Australia Moves To Ban Cash Payments Of $10,000, Digital Currency Is An Exception To The Rule
- Government asking for public feedback to implement the economy-wide cash payment limit from 1 January 2020
- Digital Currency is one of the six exceptions because it is new, doesn’t have a regulatory framework, and the government doesn't want to “stifle” innovation
- Per the draft, digital currency is not being used to facilitate black economy activities
- The Australian government is asking for public feedback on the ban of cash payments equal to and surpassing $10,000.
In the 2018-19 Budget, the government had announced that it could introduce an economy-wide cash payment of $10,000 made or accepted by businesses. Transaction equal to or in excess of this limit would be made by cheque or electronic payment system.
This move was recommended by the Black economy to tackle tax evasion and other criminal activities.
On July 26, 2019, the government has released for public consultation exposure draft legislation to implement from 1 January 2020.
The public consultations are open until 12 August 2019.
Australia Encouraging Innovation In Digital Currency
The bill introduces offences for entities that either make or accept cash payments equal to or exceeding $10,000. From 1 January 2020, it will be a criminal offence for which the maximum penalty is up to two years imprisonment and/or 120 penalty units ($25,200).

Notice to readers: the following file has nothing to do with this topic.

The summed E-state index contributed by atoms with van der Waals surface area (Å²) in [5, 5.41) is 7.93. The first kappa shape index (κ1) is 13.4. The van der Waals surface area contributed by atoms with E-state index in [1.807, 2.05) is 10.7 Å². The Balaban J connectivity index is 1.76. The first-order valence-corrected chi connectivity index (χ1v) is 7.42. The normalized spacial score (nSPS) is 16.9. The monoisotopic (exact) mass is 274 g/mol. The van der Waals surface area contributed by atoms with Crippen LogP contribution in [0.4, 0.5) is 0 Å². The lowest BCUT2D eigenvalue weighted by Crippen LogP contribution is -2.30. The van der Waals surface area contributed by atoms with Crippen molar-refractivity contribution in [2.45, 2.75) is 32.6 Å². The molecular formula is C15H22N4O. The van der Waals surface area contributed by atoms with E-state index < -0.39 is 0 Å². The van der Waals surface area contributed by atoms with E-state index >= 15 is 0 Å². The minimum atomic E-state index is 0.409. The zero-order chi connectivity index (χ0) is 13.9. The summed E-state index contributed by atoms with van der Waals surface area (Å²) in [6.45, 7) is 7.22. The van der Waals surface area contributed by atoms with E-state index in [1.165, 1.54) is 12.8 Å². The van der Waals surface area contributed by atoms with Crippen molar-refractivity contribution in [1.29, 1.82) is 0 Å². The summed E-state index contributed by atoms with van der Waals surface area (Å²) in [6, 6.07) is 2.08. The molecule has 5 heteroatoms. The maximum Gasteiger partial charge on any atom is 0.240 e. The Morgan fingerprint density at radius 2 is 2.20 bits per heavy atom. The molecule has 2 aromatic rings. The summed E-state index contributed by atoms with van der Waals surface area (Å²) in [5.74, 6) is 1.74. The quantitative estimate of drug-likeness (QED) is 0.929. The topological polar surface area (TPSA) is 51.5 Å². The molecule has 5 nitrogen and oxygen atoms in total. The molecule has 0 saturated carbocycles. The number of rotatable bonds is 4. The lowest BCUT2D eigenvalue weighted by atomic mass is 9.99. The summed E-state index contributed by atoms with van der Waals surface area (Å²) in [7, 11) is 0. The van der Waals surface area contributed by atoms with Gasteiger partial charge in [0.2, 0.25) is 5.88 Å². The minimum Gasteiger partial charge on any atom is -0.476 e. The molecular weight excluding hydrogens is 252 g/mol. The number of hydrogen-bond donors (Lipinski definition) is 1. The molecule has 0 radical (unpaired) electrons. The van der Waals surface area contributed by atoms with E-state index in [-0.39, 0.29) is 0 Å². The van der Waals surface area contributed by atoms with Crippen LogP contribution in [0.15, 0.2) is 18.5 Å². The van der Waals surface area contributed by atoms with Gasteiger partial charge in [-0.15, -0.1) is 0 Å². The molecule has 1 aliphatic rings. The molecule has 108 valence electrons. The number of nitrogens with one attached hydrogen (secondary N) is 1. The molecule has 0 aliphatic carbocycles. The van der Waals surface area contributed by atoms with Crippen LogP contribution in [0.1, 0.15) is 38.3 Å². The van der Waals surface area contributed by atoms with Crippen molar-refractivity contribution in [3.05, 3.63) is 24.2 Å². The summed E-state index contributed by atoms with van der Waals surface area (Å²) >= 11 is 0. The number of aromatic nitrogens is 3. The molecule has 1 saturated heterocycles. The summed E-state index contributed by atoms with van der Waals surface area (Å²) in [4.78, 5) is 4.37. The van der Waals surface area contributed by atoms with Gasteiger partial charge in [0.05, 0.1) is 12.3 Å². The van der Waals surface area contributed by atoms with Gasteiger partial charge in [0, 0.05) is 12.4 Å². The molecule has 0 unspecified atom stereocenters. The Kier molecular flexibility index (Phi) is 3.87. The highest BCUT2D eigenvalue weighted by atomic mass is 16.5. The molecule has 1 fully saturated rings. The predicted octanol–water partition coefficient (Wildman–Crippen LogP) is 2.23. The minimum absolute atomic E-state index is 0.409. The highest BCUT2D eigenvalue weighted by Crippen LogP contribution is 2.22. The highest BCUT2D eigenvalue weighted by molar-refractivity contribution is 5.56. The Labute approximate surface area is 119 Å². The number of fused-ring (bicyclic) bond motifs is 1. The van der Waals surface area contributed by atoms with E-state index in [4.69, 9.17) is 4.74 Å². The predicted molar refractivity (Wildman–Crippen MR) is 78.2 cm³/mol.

However, there are few exceptions to this including payments of digital currency. For digital currency’s exception, two requirements are specified,
(a) the payment includes, in whole or in part, payment of digital currency;
(b) if that payment of digital currency were disregarded, no remaining payment would contravene the Act.
One of the six exceptions, Digital currency it says is a “new and developing area” in the Australian economy. Unlike cash, it also doesn’t have a firmly established regulatory framework for industry structure.
“This makes it difficult to apply the cash payment limit in a way that would not largely prevent the use of digital currency in Australia or significantly stifle innovation in the sector.”
Another reason for the same is “little evidence” that digital currency is being used to black economy activities in Australia.
As such, the government has decided to effectively carve digital currency out from the cash payment limit.
However, this position will remain under ongoing scrutiny to ensure that the exemption of digital currency payments remains appropriate.